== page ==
|Review by stevenmadden||posted 06-01-2010 02:46 AM||18220 views||6 times favorited||54 comments|
I purchased this table saw in early April 2010 and it arrived in early-mid May 2010. The delay, I found out later, was due to the fact that SawStop was making a transition to the new, upgraded industrial cabinet saw. Anyway, when the saw arrived, I was pleased to find out that SawStop had upgraded me to the new dust collection shroud, blade guard, and lock down throat plate for free.
There have been several very detailed reviews of the SawStop Industrial Cabinet Saw here at LumberJocks, so I have decided to include pictures and some brief thoughts. I don’t have the breadth of knowledge in regards to table saws that I know many of you have, so I will keep it simple and try to add something about the upgraded dust collection.
Here are some general shots of the saw as it is orientated in my shop:
Easy to use hand wheels and on/off switch:
A nice place to hang the blade wrenches and blade guard/splitter/riving knife:
A nice place to store the miter gauge when not in use:
The cast iron top (with the new upgraded lock down zero clearance insert):
The rip fence:
The extension wing with Woodpecker router lift dropped in:
The fence I built for my router table:
Upgraded dust shroud (and yes, I’m showing off my Forrest Woodworker II, best blade ever!):
Upgraded dust collection blade guard:
Finally, the table saw sled I built (based on the one by John White from Fine Woodworking):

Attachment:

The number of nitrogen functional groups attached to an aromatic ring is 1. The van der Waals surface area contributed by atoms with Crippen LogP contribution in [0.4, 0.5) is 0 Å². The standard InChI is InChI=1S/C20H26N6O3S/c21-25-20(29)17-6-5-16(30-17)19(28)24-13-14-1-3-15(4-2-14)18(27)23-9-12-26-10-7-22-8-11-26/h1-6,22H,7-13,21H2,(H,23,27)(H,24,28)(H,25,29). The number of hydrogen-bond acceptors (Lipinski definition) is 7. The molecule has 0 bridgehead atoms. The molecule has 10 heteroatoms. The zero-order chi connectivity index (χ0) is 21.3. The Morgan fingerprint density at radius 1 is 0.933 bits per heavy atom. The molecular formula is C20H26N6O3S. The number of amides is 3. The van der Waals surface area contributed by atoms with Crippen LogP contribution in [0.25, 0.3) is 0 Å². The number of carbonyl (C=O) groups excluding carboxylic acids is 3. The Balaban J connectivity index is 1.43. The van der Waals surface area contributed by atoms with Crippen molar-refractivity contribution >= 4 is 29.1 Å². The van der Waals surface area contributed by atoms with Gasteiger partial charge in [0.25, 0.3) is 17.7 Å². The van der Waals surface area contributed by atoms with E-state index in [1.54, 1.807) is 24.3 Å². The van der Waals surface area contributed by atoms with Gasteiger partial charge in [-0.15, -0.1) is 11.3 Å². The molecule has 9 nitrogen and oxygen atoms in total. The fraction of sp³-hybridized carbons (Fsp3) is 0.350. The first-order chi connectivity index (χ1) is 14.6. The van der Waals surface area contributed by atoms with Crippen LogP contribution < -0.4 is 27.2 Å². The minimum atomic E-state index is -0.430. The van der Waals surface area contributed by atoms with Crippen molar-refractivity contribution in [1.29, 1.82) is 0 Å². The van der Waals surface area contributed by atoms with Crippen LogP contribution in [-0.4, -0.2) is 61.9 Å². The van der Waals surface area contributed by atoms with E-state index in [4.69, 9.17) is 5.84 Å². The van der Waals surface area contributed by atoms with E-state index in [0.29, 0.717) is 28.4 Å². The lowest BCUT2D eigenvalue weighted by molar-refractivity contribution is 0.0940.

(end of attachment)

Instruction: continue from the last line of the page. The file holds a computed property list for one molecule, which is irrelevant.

The upgraded dust collection blade guard works great. I would agree with SawStop’s claim that the blade guard, in conjunction with the below the table dust shroud, captures about 99% of the dust generated. The only exception that I have found is when I am taking less that an 1/8” to clean up an edge, there is a significant amount of sawdust that escapes back out the front of the blade guard (towards the user). Still, this is nothing compared to a table saw that does not have this feature.
The lock down throat plate works very well. I don’t have any experience using the old version, so I cannot compare the two.
The riving knife is one of the coolest features. I would go as far to say that no table saw should be without a true riving knife.
As they say, the fit and finish were excellent. Things were aligned very well; the blade-to-miter was within .001” and the fence-to-miter was within .005” along the entire length of the rip fence, on both sides, and with both miter slots.
The “coin” test was pretty cool. I balanced a penny (which was a very difficult penny to balance in the first place) and turned the saw on. The penny didn’t budge, not even a little. This is a very smooth running saw.
This is a great table saw, the best I have ever had the opportunity to work with. My first table saw was a Jet hybrid, and this is a huge step up from that.
I hope you have found this review useful and welcome any questions/comments.